Rough and Ready but (Nearly) Always Reliable!
I’ve owned my 1953 Mk2 Ariel Square Four for well over a decade now and after a couple of years lying neglected in the garage it’s been bought out of hibernation for what could probably be called it’s third of forth restoration. Actually it won’t really be a restoration this time but more of freshen up and a chance to improve things cosmetically. It stands now looking a little neglected, front tyre missing after a friend who wore his down to the carcass on an epic journey to Scotland appropriated it to allow him to complete the final leg back to Norfolk from my place in Derbyshire. Various other bits have been “borrowed” to keep my ’52 Mk1 on the road but since that rather rudely threw its engine shock absorber assembly out through the chain case last year the ’53 gets its turn in the limelight.
The Record Breaking First Restoration and Ride to the North Cape
Possibly a slight exaggeration but when I restored the bike for the first time back in 2003 it was completed in about 4 weeks flat! That was not only from a box of bits but if I remember correctly my father and I also rebuilt another bike at the same time. As was our habit at the time (and is still his) the bike was finally fired up and MOT’d the morning that we caught the ferry to Holland to start a grand tour through Germany and Denmark with friends from the Ariel Owners Motorcycle Club. After a couple of weeks of touring we ended up in Sweden and after the rest of the group returned to England I carried on and rode the bike to the North Cape. Foolhardy on a fresh restoration but it made it and by the time I returned home 5 or 6 weeks later the bike had covered over 5000 miles. Not trouble free by any stretch of the imagination the bike featured quite a lot of impromptu mods by the time I returned to the UK.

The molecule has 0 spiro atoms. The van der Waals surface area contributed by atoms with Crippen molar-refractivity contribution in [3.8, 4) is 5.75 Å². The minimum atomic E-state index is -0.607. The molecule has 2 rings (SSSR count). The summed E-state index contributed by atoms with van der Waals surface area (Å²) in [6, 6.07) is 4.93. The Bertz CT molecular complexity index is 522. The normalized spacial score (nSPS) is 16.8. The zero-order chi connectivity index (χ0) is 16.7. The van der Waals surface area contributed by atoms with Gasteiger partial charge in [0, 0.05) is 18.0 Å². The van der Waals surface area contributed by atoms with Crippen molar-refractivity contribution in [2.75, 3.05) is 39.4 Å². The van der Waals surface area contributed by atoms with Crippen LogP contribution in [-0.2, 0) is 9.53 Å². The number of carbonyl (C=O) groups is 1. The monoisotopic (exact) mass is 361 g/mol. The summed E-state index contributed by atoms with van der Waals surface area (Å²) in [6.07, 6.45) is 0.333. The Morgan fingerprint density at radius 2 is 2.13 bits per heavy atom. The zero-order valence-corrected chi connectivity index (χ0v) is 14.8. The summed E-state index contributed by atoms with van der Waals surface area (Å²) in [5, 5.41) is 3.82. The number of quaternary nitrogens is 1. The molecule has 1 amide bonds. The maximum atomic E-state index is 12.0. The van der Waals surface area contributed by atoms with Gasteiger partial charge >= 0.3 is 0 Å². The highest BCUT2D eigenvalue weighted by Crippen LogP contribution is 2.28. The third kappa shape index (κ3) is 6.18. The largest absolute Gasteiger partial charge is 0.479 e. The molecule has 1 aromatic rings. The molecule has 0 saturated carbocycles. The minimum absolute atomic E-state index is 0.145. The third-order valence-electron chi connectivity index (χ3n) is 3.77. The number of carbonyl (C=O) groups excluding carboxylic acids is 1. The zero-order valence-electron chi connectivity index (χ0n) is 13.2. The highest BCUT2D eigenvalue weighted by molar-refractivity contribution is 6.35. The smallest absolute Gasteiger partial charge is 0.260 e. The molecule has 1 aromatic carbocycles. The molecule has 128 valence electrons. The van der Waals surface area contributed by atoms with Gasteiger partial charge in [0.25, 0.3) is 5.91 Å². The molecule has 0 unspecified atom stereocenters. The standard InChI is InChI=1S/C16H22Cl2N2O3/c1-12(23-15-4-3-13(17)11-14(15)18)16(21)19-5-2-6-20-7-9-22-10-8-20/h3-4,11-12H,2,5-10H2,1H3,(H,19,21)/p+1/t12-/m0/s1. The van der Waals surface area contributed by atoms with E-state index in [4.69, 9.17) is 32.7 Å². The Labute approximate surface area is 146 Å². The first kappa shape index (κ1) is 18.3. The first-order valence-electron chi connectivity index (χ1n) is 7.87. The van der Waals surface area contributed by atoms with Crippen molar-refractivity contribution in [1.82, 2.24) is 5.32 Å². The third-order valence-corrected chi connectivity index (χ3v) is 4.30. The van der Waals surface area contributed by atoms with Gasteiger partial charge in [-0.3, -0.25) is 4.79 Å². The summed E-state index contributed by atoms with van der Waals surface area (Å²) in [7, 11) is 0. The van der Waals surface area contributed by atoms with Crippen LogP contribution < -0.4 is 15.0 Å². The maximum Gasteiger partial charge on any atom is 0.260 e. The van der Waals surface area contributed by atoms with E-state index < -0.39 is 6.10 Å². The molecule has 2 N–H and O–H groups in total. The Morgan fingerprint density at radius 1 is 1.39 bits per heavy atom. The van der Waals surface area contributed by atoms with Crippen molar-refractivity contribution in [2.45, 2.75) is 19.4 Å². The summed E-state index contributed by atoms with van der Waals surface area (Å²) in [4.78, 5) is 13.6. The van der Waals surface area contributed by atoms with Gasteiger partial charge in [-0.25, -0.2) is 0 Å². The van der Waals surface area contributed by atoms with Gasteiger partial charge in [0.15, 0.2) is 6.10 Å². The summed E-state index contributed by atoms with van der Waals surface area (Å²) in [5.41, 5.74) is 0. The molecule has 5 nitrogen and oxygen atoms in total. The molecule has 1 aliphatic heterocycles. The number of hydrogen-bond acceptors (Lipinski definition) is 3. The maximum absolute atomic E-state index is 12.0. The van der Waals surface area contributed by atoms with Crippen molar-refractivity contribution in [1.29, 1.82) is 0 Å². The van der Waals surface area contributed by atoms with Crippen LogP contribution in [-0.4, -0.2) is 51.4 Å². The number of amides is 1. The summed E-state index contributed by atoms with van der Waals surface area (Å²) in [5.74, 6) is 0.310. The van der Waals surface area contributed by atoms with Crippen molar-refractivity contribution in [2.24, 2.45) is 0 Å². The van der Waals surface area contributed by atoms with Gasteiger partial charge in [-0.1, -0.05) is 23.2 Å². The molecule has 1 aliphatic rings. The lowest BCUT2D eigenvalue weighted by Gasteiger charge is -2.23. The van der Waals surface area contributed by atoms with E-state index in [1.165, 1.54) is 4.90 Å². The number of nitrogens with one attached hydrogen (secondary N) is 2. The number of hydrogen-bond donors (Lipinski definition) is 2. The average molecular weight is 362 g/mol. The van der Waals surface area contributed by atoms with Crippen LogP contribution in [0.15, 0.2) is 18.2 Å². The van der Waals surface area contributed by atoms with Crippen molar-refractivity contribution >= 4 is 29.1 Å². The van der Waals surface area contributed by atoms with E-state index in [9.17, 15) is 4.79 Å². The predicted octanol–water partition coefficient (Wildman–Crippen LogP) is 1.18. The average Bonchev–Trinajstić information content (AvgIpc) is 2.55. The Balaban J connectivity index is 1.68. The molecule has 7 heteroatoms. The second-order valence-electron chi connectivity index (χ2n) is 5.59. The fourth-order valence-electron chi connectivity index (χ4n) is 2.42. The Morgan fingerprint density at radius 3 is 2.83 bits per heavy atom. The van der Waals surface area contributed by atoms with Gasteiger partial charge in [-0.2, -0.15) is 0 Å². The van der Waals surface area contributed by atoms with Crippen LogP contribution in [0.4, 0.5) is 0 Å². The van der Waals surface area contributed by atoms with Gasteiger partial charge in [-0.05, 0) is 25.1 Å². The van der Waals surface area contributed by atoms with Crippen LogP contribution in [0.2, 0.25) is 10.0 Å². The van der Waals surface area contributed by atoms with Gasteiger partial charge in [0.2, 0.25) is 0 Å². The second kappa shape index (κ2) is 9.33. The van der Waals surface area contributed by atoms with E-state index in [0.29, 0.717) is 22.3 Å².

Life as a Sidecar Tug
Once children appear on the scene any self-respecting classic motorcycle enthusiast will start thinking about sidecars. I was lucky enough to acquire a use-able child adult Busmar York. The bike was smartened up prior to this by repainting for a second time in an improved finish. The sidecar was tidied up with a newly made mudguard and the seats replaced with securely anchored child car seats front and back. I think in the end I probably covered 4,000 odd miles with the side car and they were great times. It always seemed to put a smile on the face of passers-by and the kids enjoyed it, or at least while they were small enough to be unaware of their own mortality. Sadly an accident in the car seemed to alert them to the dangers of the road and they were never quite as care free. Their discomfort infected me and after a final trip down to Suffolk for a weekend rally I decided to stick rather than twist. The sidecar was sold to a fellow enthusiast and the poor old Mk2 sat in the garage for bits to be picked off it.